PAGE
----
• Check your attachments: Yes, naturally check your spelling and grammar, but also check your attachments. Are they confidential? Is your sender correct? Does the hyperlink work? Many companies have switched over to using cloud backups, and now send important files by way of Dropbox to ensure user privacy. This way, the links can be timed, and access can be revoked at any time.
  • Put the sender in last: By typing in your recipient after you type the email, you can avoid accidentally sending your message before it is finished. However, even if you do, Google has up to a 30 second “undo send” option in its settings. For those using templates through HubSpot or similar software, that require you to input a sender before constructing the email, consider putting in your own email. This way, even if the email is prematurely sent , it won’t do any harm.
  • Follow-up: Speaking of HubSpot, many tech services offer tracking and monitoring for emails sent and opened. This is helpful when constructing follow-up emails, as it allows you to tailor the email to the amount of information the recipients need. And, if the recipient gets back to you, make sure to respond as soon as possible, typically within 24 hours.

 

Emails can be annoying to send, but they are crucial when initiating potential relationships and have the ability to reach a large audience with just a few clicks. Knowing how to confidently and successfully send a professional email will help make your life easier in the long run, especially for students going on co-op.

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NUPRSSA Tips: Transitioning into a Leadership Role

Wait a minute, this is already the end of the semester? How did that happen?! With April right around the corner, we’re gearing up for elections and our end of the year party! So, to send you off for the summer and help you prepare for next semester, here are a few tips on how you can transition smoothly into a leadership position.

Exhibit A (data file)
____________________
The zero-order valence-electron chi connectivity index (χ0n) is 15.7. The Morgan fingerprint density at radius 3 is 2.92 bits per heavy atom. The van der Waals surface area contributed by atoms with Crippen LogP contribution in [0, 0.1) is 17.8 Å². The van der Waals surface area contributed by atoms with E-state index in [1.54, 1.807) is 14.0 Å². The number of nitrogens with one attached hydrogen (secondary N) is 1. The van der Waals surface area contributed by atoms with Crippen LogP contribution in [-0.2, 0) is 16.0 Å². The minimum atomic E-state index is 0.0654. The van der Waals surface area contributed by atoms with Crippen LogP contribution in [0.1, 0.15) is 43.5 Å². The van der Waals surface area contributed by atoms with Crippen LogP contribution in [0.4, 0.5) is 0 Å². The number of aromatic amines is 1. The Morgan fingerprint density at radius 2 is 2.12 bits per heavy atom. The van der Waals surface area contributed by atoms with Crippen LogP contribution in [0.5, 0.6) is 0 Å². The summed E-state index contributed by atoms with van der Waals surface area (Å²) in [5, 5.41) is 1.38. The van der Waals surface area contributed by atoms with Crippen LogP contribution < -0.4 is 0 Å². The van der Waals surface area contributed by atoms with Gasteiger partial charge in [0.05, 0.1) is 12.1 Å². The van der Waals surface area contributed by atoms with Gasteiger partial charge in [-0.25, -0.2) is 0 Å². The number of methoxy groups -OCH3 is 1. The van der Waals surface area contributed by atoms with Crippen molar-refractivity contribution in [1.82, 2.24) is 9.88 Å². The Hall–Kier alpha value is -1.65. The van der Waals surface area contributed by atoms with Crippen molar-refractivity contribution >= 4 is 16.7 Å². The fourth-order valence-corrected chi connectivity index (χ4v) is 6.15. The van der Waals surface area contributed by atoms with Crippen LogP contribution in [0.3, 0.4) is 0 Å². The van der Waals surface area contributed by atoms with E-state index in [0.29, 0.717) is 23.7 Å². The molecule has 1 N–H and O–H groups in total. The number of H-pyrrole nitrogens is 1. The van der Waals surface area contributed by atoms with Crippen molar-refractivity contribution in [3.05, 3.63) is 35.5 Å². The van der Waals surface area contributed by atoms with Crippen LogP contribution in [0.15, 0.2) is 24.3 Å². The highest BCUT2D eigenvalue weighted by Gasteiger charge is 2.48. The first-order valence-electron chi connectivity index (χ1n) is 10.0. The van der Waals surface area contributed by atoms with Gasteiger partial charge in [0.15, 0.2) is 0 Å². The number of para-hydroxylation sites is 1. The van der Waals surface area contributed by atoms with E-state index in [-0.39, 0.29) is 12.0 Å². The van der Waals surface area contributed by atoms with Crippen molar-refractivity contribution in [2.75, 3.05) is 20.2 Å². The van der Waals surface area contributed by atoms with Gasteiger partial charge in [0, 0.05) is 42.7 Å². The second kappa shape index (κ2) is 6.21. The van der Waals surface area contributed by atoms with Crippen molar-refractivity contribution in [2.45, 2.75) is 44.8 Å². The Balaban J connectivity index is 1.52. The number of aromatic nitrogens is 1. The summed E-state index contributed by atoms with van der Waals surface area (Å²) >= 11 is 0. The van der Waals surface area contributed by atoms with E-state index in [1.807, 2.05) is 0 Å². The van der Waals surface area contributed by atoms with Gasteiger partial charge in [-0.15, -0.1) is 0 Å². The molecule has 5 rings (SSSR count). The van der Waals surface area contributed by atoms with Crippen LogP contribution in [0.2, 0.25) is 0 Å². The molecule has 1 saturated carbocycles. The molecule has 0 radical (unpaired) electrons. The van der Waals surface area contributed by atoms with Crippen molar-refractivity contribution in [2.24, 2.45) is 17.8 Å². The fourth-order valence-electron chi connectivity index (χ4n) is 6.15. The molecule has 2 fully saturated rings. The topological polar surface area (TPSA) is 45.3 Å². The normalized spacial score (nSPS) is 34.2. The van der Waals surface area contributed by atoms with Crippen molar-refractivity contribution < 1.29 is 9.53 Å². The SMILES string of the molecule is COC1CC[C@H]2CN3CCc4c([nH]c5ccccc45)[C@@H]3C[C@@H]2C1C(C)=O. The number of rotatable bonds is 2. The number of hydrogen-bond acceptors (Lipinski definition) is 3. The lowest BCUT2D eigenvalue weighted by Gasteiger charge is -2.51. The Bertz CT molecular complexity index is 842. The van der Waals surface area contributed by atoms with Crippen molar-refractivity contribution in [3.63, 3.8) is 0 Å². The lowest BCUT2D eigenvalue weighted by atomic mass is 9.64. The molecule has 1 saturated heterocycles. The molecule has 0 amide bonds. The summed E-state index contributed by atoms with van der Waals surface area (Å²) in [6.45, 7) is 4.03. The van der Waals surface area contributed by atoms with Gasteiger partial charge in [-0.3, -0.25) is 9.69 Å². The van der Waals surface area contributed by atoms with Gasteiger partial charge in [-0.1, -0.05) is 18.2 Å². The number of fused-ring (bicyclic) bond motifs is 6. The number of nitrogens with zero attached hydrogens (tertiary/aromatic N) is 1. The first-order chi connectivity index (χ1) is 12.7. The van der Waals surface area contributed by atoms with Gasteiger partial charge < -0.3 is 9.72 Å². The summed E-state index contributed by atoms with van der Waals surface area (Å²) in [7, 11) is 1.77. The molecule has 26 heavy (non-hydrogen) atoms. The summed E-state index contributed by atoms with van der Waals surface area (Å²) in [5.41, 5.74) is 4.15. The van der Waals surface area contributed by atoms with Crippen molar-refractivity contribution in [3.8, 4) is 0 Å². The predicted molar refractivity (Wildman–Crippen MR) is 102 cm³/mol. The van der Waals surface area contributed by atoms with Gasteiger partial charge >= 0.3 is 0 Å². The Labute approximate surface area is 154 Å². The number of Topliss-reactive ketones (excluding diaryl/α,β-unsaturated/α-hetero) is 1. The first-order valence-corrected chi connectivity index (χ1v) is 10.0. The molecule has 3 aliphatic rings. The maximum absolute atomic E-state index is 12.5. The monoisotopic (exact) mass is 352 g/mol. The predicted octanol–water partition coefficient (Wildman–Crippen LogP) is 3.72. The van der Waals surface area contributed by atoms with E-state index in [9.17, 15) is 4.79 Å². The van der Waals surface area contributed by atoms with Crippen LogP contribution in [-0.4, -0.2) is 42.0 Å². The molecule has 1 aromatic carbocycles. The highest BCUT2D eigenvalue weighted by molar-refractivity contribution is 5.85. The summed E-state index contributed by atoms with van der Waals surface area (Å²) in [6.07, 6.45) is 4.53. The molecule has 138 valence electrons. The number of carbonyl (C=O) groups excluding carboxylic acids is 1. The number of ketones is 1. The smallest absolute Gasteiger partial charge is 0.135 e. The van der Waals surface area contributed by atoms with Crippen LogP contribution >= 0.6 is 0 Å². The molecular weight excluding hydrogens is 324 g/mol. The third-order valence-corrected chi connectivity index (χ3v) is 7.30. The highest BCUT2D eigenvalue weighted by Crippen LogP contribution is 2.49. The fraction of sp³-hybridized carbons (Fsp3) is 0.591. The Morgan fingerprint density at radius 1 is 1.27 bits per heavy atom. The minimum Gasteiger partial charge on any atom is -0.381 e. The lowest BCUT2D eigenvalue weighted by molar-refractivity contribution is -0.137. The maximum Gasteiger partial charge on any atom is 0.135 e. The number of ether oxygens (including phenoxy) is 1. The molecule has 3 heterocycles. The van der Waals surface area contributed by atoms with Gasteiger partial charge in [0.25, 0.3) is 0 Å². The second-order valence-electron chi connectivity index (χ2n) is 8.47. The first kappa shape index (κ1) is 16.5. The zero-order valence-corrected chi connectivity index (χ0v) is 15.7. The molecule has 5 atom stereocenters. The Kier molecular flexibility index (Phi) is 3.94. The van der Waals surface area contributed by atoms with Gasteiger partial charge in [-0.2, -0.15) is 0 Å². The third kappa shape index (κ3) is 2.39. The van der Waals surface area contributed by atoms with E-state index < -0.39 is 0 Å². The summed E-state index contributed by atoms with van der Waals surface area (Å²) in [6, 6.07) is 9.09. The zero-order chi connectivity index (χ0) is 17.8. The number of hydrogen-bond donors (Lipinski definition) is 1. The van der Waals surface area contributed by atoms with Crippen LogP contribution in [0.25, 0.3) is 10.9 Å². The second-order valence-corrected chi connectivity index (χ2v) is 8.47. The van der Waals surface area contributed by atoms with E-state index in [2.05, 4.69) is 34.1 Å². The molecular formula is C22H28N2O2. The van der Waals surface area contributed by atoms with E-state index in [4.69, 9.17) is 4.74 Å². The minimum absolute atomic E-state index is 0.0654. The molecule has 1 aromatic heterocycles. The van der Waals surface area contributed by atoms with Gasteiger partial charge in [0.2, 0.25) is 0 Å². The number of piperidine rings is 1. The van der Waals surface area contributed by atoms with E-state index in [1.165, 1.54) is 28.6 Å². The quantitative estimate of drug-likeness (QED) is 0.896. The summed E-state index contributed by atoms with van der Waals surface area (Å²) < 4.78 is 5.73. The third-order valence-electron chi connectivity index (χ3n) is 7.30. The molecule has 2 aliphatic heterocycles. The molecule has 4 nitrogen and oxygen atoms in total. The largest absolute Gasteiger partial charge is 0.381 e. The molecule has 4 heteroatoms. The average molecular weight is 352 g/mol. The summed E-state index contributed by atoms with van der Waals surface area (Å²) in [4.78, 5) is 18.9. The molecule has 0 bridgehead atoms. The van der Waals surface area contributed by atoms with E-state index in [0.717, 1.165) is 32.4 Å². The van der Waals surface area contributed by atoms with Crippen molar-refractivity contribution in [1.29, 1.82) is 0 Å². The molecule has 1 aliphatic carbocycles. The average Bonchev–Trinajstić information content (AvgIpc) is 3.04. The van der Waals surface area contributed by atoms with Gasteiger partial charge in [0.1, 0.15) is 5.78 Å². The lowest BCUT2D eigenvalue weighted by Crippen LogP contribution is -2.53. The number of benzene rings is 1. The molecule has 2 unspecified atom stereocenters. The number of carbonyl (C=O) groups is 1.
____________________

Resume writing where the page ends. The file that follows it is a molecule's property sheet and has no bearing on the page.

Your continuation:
1. If you’re taking on your first E-Board or leadership role, sometimes starting small and working your way up is he best way to go. This way, you can get a feel of your new responsibilities and see after the semester (or year) if you’re ready to take on more.
– Katie, president

2. Go above and beyond the role you are currently in. Taking on side projects really demonstrates your potential to take on a leadership role!
– Kristina, vice president

3. Act like the leader you are. Show your ability on day one by being competent, eager to learn and considerate of your peers and those you lead.
– Jessica, secretary

4. Remember that even though you hold a specific position, you are still working as a team with the rest of your executive board. Keep lines of communication open with the rest of your board!
– Gabi, social media

5. Be sure to be a good teacher- don’t just give assignments, explain their importance. This will help people around you understand time management and what tasks deserve their attention first.
– Kerry, fundraising

6. When transitioning into a leadership role try talking to the person who held the position before so you can ask any unanswered questions
– Marlana, outreach

Have a great summer everyone!